Charles and David Koch run Koch Industries, the second-largest privately owned company in the U.S., behind Cargill. They’ve given close to US$70 million to climate change denial front groups, some of which they helped start, including Americans for Prosperity, founded by David Koch and a major force behind the Tea Party movement.Brothers
Through their companies, the Kochs are the largest U.S. leaseholder in the Alberta oilsands. They’ve provided funding to Canada’s pro-oil Fraser Institute and are known to fuel the Agenda 21 conspiracy theory, which claims a 1992 UN non-binding sustainable development proposal is a plot to remove property rights and other freedoms.
Researchers reveal they’re also behind many anti-transit initiatives in the U.S., in cities and states including Nashville, Indianapolis, Boston, Virginia, Florida and Los Angeles. They spend large amounts of money on campaigns to discredit climate science and the need to reduce greenhouse gases, and they fund sympathetic politicians.
In late January, 50 U.S. anti-government and pro-oil groups—including some tied to the Kochs and the pro-oil, pro-tobacco Heartland Institute—sent Congress a letter opposing a gas tax increase that would help fund public transit, in part because “Washington continues to spend federal dollars on projects that have nothing to do with roads like bike paths and transit.”
The letter says “transportation infrastructure has a spending problem, not a revenue problem,” an argument similar to one used by opponents of the transportation plan Metro Vancouver residents are currently voting on. Vancouver’s anti-transit campaign is led by the Canadian Taxpayers Federation—a group that doesn’t reveal its funding sources and is on record as denying the existence of human-caused climate change—along with Hamish Marshall, a conservative strategist with ties to Ethical Oil.
BILL BERKOWITZ FOR BUZZFLASH AT TRUTHOUT
If it seems like the Christian Right never runs out of Culture War targets, that's because the Christian Right never tires of the money-making, headline-grabbing Culture Wars. And, it's been a solid few months for the Christian Right with an uptick in activity: they're defending anti-gay laws in Indiana and Arkansas; continued railing against what they see as a coordinated attack on Christians in the U.S.; beseeched the Supreme Court not to make same-sex marriage the law of the land; supported more and more onerous anti-abortion legislation in the states; and doctored Texas text books to force students to view the Bible as an essential document of the Founding Fathers.
And now, they are about savaging Dan Savage!
An AFA Action Alert, posted Wednesday, April 8, is headlined "Disney/ABC Glorify X-Rated Bully Dan Savage In Prime Time Sitcom." The Alert features a Family Research Council "video montage" containing "examples" of Savage's "vitriolic hate speech"; "but be warned, they are extremely graphic and offensive."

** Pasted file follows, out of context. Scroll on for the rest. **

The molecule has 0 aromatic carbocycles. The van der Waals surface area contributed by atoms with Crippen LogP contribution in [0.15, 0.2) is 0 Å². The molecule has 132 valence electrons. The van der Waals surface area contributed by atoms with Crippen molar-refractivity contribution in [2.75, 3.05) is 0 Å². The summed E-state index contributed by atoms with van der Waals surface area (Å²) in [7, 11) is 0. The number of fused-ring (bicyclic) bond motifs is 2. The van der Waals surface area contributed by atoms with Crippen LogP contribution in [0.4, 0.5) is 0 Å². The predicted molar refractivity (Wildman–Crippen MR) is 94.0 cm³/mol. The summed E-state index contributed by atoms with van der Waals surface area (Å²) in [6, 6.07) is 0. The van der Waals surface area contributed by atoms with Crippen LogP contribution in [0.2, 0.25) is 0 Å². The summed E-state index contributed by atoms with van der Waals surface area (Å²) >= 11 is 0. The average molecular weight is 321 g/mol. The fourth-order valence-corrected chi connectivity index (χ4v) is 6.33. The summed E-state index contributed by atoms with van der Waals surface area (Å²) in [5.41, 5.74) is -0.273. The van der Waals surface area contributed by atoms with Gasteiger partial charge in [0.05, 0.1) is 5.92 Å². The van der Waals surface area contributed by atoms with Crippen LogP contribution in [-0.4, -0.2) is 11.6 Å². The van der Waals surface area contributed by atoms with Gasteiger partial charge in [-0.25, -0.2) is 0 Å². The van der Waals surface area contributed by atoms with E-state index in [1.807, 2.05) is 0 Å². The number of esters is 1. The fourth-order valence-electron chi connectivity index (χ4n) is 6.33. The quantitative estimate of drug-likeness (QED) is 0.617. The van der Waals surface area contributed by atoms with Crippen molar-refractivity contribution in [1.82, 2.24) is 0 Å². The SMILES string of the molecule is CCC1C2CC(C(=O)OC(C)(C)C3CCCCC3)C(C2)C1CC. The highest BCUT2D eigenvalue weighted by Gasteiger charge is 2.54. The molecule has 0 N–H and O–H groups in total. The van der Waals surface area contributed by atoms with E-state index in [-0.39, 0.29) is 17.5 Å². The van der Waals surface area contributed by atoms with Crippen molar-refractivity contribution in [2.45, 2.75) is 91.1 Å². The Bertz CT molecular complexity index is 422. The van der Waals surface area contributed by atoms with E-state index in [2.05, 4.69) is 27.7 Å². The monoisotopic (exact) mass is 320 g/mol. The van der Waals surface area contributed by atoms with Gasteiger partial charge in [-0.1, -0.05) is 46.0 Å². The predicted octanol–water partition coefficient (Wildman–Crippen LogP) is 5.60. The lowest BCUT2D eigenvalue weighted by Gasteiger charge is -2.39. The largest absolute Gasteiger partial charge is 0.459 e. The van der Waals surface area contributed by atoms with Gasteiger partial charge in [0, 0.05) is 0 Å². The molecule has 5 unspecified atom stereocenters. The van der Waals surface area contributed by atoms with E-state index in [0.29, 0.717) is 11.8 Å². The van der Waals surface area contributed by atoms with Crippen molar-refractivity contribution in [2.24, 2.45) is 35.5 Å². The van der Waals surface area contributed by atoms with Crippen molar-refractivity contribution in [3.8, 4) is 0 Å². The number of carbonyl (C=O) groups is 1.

To the folks at the American Family Association, Savage is "one of the cruelest, most vile political activists in America," Monica Cole, Director of OneMillionMoms.com, recently wrote in the AFA's The Stand. "A perusal of Dan Savage's work reveals a career built on advocating violence — even murder — and spewing hatred against people of faith. Savage has spared no one with whom he disagrees from his vitriolic hate speech. We have included examples in the link below, but be warned, they are extremely graphic and offensive."
The AFA's new battle is over a television program just announced by ABC-Disney developed by Savage and "disgustingly titled, 'Family of the Year'" Monica Cole pointed out. (Other reports have the show tentatively named "The Real O'Neals."
ECOWATCH ON BUZZFLASH AT TRUTHOUT.ANASTASIA PANTSIOS OF
Article reprinted with permission from EcoWatch.
The idea that you can make climate change go away by not talking about it is spreading.
One month ago, we heard how officials and staff at the Florida Department of Environmental Protection were ordered not to use the terms “climate change” or “global warming” even when they were discussing the all-too-obvious impacts to their vulnerable state.
Now it’s Wisconsin’s turn. The staff of its Board of Commissioners of Public Lands (BCPL) has been told they can’t even discuss climate change, no matter what they call it. Staff members aren’t even permitted to respond to emails on the subject, following a vote this week by the three-member panel overseeing the agency. It includes two Republicans and one Democrat and the vote was 2-1.
“It’s not a part of our sole mission, which is to make money for our beneficiaries,” State Treasurer Matt Adamczyk, a Republican member of the panel, told Bloomberg Business. “That’s what I want our employees working on. That’s it. Managing our trust funds.”
ROBERT C. KOEHLER FOR BUZZFLASH AT TRUTHOUT
If war were only “itself” — the violence and horror, the conflagration and death — it would be bad enough, but it’s also an abstraction, a specific language of self-justifying righteousness that allows proponents to contemplate unleashing it not merely in physical but in moral safety.